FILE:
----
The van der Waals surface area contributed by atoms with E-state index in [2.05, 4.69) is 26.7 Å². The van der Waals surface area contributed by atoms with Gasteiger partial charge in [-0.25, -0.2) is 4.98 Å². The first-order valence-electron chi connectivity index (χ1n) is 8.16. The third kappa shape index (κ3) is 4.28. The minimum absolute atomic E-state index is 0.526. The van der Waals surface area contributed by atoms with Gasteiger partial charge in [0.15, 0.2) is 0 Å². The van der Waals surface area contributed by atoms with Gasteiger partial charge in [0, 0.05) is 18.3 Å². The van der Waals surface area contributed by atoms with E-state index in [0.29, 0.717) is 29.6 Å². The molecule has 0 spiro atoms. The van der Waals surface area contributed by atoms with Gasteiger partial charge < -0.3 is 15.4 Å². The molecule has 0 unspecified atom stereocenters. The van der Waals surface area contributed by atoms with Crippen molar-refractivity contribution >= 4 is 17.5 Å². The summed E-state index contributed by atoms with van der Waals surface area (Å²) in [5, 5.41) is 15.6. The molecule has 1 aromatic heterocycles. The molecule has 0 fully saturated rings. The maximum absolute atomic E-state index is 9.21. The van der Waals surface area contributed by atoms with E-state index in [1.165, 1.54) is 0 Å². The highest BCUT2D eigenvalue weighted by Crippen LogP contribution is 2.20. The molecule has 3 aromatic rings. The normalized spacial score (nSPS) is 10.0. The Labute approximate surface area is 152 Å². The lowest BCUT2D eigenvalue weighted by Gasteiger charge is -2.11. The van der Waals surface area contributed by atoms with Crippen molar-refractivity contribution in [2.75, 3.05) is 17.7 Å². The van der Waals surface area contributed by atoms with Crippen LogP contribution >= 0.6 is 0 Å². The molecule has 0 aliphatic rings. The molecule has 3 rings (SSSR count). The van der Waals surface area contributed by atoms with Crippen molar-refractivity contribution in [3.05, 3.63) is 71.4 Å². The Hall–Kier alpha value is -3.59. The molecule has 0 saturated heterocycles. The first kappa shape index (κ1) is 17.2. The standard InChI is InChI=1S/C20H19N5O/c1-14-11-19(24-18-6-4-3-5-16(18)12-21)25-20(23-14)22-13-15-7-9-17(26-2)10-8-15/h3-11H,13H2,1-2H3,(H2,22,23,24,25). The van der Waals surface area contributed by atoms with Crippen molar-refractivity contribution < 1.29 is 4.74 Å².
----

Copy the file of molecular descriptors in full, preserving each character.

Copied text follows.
The van der Waals surface area contributed by atoms with E-state index in [2.05, 4.69) is 26.7 Å². The van der Waals surface area contributed by atoms with Gasteiger partial charge in [-0.25, -0.2) is 4.98 Å². The first-order valence-electron chi connectivity index (χ1n) is 8.16. The third kappa shape index (κ3) is 4.28. The minimum absolute atomic E-state index is 0.526. The van der Waals surface area contributed by atoms with Gasteiger partial charge in [0.15, 0.2) is 0 Å². The van der Waals surface area contributed by atoms with Gasteiger partial charge in [0, 0.05) is 18.3 Å². The van der Waals surface area contributed by atoms with E-state index in [0.29, 0.717) is 29.6 Å². The molecule has 0 spiro atoms. The van der Waals surface area contributed by atoms with Gasteiger partial charge < -0.3 is 15.4 Å². The molecule has 0 unspecified atom stereocenters. The van der Waals surface area contributed by atoms with Crippen molar-refractivity contribution >= 4 is 17.5 Å². The summed E-state index contributed by atoms with van der Waals surface area (Å²) in [5, 5.41) is 15.6. The molecule has 1 aromatic heterocycles. The molecule has 0 fully saturated rings. The maximum absolute atomic E-state index is 9.21. The van der Waals surface area contributed by atoms with E-state index in [1.165, 1.54) is 0 Å². The highest BCUT2D eigenvalue weighted by Crippen LogP contribution is 2.20. The molecule has 3 aromatic rings. The normalized spacial score (nSPS) is 10.0. The Labute approximate surface area is 152 Å². The lowest BCUT2D eigenvalue weighted by Gasteiger charge is -2.11. The van der Waals surface area contributed by atoms with Crippen molar-refractivity contribution in [2.75, 3.05) is 17.7 Å². The van der Waals surface area contributed by atoms with Crippen LogP contribution >= 0.6 is 0 Å². The molecule has 0 aliphatic rings. The molecule has 3 rings (SSSR count). The van der Waals surface area contributed by atoms with Crippen molar-refractivity contribution in [3.05, 3.63) is 71.4 Å². The Hall–Kier alpha value is -3.59. The molecule has 0 saturated heterocycles. The first kappa shape index (κ1) is 17.2. The standard InChI is InChI=1S/C20H19N5O/c1-14-11-19(24-18-6-4-3-5-16(18)12-21)25-20(23-14)22-13-15-7-9-17(26-2)10-8-15/h3-11H,13H2,1-2H3,(H2,22,23,24,25). The van der Waals surface area contributed by atoms with Crippen molar-refractivity contribution < 1.29 is 4.74 Å².